Coronas taste better with Aussie limes, not imported Mexican citrus

Aug 22, 2023

A CORONA will always taste better with Australian limes Kennedy MP Bob Katter says in response to a proposal to import Mexican limes.

The Federal Government has completed its risk analysis for Mexico’s request for domestic market access to import fresh Persian limes into Australia – permitting access, but is yet to develop and publish import conditions.

Mr Katter, who represents about 80 per cent of Australia’s lime plantations said there was significant concern among Far North Queensland growers of being economically undermined and the threat of imported diseases.

“The Government’s own analysis states there’s 20 different diseases associated with these limes, and I really don’t believe that even the strictest quarantine protocols can negate this threat,” Mr Katter said. [1]

“In Mexico, limes and other citrus are produced in farms that have vastly different regulations to those imposed on Australian farms. The standards that the Australian Government and major supermarkets chains hold Australian farmers to, are considerably more onerous than those imposed in Mexico.”

Mr Katter said he had been advised by advocacy body FNQ Growers that, beyond the biosecurity threats, a decision to allow Mexican limes into the country would likely cause an oversupply in the market, significantly hampering economic opportunities for the region’s growers.

“It is clear that this decision will decimate Australia’s $768m per year citrus industry, with the threat of diseases, but also by undermining the cost inputs local growers face from wages to regulatory checks, which compare unfavourably to their Mexican counterparts.

“And I don’t know about anyone else, but I’ve been told by my staff that Mexico’s premier lager – Corona – tastes a lot better with an Aussie lime in it.”

KAP Member for Hill Shane Knuth said serious concerns had continued to be raised by industry representatives on the bio-security risks to the local industry by the importation of limes from a country which could be highly susceptible to pests and diseases.

“Queensland, who are the biggest producers of lime in Australia were declared free from the disease in 2009, however this was only after the devastating destruction of large numbers of commercial citrus of all kinds,” Mr Knuth said.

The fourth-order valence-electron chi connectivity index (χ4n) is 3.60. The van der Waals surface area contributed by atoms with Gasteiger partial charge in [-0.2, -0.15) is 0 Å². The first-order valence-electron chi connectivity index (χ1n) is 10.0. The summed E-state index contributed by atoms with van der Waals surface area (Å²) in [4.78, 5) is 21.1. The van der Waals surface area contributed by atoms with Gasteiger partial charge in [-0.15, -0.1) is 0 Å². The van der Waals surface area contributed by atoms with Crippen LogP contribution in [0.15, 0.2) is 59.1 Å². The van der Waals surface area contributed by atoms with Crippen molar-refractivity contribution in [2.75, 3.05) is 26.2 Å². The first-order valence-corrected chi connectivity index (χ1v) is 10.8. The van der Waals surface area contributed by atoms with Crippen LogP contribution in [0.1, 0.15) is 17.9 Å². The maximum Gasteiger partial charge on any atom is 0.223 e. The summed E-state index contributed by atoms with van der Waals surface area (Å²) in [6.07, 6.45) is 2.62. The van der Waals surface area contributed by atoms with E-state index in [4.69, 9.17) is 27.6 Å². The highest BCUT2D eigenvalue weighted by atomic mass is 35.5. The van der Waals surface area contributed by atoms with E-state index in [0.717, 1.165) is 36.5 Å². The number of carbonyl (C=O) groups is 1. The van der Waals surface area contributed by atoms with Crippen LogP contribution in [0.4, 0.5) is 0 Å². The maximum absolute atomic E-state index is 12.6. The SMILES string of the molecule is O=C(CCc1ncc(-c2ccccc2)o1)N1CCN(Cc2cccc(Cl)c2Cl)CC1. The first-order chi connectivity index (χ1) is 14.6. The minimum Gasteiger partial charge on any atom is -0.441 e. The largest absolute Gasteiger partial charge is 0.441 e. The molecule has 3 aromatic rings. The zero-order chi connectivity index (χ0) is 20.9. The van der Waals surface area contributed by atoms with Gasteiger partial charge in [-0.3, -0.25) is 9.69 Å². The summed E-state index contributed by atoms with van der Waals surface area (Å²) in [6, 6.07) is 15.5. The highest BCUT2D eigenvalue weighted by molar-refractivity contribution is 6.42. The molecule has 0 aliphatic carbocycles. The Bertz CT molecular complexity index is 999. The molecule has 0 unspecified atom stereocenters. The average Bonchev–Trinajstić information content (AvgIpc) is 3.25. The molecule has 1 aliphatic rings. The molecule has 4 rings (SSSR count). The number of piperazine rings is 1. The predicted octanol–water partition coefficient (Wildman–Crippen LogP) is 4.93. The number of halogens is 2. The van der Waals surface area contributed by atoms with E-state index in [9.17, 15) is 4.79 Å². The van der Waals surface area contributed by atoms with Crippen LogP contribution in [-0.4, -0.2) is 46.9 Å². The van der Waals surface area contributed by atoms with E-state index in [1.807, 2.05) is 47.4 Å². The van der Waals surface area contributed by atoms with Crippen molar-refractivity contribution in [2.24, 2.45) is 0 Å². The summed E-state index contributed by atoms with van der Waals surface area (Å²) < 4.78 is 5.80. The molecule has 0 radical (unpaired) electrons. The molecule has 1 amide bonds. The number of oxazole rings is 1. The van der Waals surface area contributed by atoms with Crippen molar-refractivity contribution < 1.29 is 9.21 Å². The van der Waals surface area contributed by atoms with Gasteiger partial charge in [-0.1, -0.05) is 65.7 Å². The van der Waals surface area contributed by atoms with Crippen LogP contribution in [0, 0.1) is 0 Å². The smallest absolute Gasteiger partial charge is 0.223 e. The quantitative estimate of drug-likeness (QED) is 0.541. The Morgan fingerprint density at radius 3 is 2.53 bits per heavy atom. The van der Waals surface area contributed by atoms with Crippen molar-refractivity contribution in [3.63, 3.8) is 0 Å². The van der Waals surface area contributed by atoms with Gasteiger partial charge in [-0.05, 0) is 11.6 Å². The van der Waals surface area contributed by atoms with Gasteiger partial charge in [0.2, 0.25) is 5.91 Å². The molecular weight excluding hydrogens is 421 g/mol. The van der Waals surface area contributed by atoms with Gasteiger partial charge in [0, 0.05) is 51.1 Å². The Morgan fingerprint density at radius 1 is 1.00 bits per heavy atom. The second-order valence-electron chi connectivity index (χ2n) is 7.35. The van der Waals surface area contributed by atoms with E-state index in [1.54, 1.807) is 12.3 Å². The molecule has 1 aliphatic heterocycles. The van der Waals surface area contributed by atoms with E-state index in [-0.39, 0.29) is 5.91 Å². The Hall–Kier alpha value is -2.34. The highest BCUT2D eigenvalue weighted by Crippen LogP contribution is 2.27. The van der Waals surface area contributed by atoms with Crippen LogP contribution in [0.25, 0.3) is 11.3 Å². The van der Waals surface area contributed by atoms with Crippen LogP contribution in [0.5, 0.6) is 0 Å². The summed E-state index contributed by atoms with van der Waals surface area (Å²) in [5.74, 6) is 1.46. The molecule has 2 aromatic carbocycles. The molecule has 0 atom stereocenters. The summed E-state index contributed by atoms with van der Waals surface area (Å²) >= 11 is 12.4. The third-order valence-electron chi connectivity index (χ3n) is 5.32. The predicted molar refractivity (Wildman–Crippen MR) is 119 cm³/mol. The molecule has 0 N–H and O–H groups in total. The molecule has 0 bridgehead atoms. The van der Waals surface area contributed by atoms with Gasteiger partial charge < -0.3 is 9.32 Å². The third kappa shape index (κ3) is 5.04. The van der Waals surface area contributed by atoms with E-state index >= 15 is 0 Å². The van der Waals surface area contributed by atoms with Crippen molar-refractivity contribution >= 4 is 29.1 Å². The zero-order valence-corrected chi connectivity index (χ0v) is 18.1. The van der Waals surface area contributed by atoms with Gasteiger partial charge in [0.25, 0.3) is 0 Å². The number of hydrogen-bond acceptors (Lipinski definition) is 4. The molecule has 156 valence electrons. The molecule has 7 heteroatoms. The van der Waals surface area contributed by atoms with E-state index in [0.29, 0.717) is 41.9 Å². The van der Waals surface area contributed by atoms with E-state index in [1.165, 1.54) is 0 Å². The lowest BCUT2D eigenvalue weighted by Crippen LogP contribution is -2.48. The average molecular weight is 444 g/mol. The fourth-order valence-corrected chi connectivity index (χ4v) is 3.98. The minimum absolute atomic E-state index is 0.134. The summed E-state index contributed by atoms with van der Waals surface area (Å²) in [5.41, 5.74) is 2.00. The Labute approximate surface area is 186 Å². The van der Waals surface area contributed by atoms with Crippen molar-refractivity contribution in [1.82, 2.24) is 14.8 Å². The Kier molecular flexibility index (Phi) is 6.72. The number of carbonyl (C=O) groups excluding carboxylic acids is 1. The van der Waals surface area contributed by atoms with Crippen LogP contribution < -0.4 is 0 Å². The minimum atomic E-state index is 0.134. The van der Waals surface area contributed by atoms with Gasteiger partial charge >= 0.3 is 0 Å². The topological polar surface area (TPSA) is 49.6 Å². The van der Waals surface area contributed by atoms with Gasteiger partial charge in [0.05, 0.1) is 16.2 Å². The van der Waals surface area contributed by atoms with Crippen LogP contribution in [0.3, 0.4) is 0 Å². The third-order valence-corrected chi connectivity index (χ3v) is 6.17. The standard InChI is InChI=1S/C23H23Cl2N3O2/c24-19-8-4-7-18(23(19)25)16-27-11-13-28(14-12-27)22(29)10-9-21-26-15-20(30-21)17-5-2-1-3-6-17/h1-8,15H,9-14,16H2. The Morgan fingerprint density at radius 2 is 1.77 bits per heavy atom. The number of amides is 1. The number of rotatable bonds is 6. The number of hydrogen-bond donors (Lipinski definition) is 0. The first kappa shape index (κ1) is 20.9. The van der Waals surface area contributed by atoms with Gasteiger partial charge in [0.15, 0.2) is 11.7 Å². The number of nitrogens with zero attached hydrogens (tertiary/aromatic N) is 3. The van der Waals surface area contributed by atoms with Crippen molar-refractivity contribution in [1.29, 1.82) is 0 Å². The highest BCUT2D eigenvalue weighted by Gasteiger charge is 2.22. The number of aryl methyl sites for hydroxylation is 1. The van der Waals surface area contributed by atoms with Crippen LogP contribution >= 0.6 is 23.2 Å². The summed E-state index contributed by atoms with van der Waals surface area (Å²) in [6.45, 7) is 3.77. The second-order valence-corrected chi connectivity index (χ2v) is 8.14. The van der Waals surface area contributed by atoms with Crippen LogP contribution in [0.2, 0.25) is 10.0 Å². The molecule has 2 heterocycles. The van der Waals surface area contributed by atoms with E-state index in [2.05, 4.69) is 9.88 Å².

“Citrus growers are mums and dads and families who have worked hard to build an industry from the ground up and have real fears it could all be shattered.

“This could all be destroyed with the flick of a pen, and we hope that the Federal Government finally uses common sense and stops the importation of limes.”

Mr Katter said he had written to the federal agriculture minister imploring him to not allow Mexican limes into the country, while tabling the following question on notice:  

HON BOB KATTER: To ask the Minister for Agriculture Fisheries and Forestry —

(1) Could the Minister please explain his support for a decision of the Department for Agriculture, Fisheries and Forestry to allow for the importation of fresh limes from Mexico?

(2) As the Minister would be aware Australia has a $768 000 000 per year citrus industry that will be decimated by this decision. As such can the Minister:

  1. a) detail the reasons why the potential economic impacts of this decision cannot be considered?
  2. b) provide a guarantee that other trading countries under the World Trade Organisation, equally do not consider economic impacts when making such a decision?
  3. c) justify the decision in terms of the consumer need for imported limes when Australia already has a domestic supply of limes?
  4. d) provide detail on the consideration of the prevalence and risk of diseases including but not restricted to, citrus scab and citrus leprosis?
  5. e) provide detail on the consideration of the prevalence and threat posed by the introduction of the Asian citrus Psyllid, which is a vector for the most devesting citrus disease worldwide?
  6. f) provide guarantees that imported limes will be subject to the same regulatory impositions and standards, including wage and workplace standards, placed on farmers by both the Australian government and the major supermarket chains?
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